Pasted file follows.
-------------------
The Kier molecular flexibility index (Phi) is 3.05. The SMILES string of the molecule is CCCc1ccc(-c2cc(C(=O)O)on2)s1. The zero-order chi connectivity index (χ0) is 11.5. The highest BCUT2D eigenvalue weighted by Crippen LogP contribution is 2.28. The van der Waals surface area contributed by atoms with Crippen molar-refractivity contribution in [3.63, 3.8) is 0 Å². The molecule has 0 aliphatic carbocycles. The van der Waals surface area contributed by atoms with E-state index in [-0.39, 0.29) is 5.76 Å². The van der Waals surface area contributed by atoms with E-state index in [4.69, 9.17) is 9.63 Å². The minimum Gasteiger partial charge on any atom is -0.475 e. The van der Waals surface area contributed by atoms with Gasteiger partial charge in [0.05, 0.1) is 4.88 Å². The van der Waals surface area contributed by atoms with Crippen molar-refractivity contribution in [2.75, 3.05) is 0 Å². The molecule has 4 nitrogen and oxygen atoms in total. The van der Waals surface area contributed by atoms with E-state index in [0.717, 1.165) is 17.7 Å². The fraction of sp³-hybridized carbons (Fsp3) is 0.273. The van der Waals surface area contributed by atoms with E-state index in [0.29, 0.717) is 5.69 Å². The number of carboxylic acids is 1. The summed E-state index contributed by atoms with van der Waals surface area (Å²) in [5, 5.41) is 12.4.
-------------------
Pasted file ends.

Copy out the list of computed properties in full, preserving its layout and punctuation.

The Kier molecular flexibility index (Phi) is 3.05. The SMILES string of the molecule is CCCc1ccc(-c2cc(C(=O)O)on2)s1. The zero-order chi connectivity index (χ0) is 11.5. The highest BCUT2D eigenvalue weighted by Crippen LogP contribution is 2.28. The van der Waals surface area contributed by atoms with Crippen molar-refractivity contribution in [3.63, 3.8) is 0 Å². The molecule has 0 aliphatic carbocycles. The van der Waals surface area contributed by atoms with E-state index in [-0.39, 0.29) is 5.76 Å². The van der Waals surface area contributed by atoms with E-state index in [4.69, 9.17) is 9.63 Å². The minimum Gasteiger partial charge on any atom is -0.475 e. The van der Waals surface area contributed by atoms with Gasteiger partial charge in [0.05, 0.1) is 4.88 Å². The van der Waals surface area contributed by atoms with Crippen molar-refractivity contribution in [2.75, 3.05) is 0 Å². The molecule has 4 nitrogen and oxygen atoms in total. The van der Waals surface area contributed by atoms with E-state index in [0.717, 1.165) is 17.7 Å². The fraction of sp³-hybridized carbons (Fsp3) is 0.273. The van der Waals surface area contributed by atoms with E-state index in [0.29, 0.717) is 5.69 Å². The number of carboxylic acids is 1. The summed E-state index contributed by atoms with van der Waals surface area (Å²) in [5, 5.41) is 12.4.